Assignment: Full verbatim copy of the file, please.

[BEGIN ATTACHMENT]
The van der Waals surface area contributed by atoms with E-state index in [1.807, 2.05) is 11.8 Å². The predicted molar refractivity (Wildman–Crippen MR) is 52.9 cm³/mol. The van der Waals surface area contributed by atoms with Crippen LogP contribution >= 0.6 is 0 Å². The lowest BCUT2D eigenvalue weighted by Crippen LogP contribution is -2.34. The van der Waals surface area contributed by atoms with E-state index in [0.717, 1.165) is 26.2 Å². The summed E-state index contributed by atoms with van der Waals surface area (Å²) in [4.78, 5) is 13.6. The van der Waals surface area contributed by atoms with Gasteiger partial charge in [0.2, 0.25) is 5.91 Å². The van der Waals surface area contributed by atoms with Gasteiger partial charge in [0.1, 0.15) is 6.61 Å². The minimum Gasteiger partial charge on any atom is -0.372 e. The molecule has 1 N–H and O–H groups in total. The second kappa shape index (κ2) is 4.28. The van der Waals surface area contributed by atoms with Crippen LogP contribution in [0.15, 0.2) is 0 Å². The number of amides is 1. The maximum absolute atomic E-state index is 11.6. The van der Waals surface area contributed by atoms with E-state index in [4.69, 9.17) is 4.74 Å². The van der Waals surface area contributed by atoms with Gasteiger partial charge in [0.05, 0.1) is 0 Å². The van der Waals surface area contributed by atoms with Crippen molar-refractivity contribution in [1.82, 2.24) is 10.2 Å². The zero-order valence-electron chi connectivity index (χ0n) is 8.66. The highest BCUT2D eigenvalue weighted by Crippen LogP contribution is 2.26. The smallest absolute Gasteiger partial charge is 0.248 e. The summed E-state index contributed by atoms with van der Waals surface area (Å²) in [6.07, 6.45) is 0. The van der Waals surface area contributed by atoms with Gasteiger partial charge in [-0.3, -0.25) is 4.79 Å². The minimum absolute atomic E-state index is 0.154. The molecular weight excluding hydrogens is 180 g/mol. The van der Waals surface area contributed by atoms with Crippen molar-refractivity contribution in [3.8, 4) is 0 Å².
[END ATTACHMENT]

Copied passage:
The van der Waals surface area contributed by atoms with E-state index in [1.807, 2.05) is 11.8 Å². The predicted molar refractivity (Wildman–Crippen MR) is 52.9 cm³/mol. The van der Waals surface area contributed by atoms with Crippen LogP contribution >= 0.6 is 0 Å². The lowest BCUT2D eigenvalue weighted by Crippen LogP contribution is -2.34. The van der Waals surface area contributed by atoms with E-state index in [0.717, 1.165) is 26.2 Å². The summed E-state index contributed by atoms with van der Waals surface area (Å²) in [4.78, 5) is 13.6. The van der Waals surface area contributed by atoms with Gasteiger partial charge in [0.2, 0.25) is 5.91 Å². The van der Waals surface area contributed by atoms with Gasteiger partial charge in [0.1, 0.15) is 6.61 Å². The minimum Gasteiger partial charge on any atom is -0.372 e. The molecule has 1 N–H and O–H groups in total. The second kappa shape index (κ2) is 4.28. The van der Waals surface area contributed by atoms with Crippen LogP contribution in [0.15, 0.2) is 0 Å². The number of amides is 1. The maximum absolute atomic E-state index is 11.6. The van der Waals surface area contributed by atoms with E-state index in [4.69, 9.17) is 4.74 Å². The van der Waals surface area contributed by atoms with Gasteiger partial charge in [0.05, 0.1) is 0 Å². The van der Waals surface area contributed by atoms with Crippen molar-refractivity contribution in [1.82, 2.24) is 10.2 Å². The zero-order valence-electron chi connectivity index (χ0n) is 8.66. The highest BCUT2D eigenvalue weighted by Crippen LogP contribution is 2.26. The smallest absolute Gasteiger partial charge is 0.248 e. The summed E-state index contributed by atoms with van der Waals surface area (Å²) in [6.07, 6.45) is 0. The van der Waals surface area contributed by atoms with Gasteiger partial charge in [-0.3, -0.25) is 4.79 Å². The minimum absolute atomic E-state index is 0.154. The molecular weight excluding hydrogens is 180 g/mol. The van der Waals surface area contributed by atoms with Crippen molar-refractivity contribution in [3.8, 4) is 0 Å².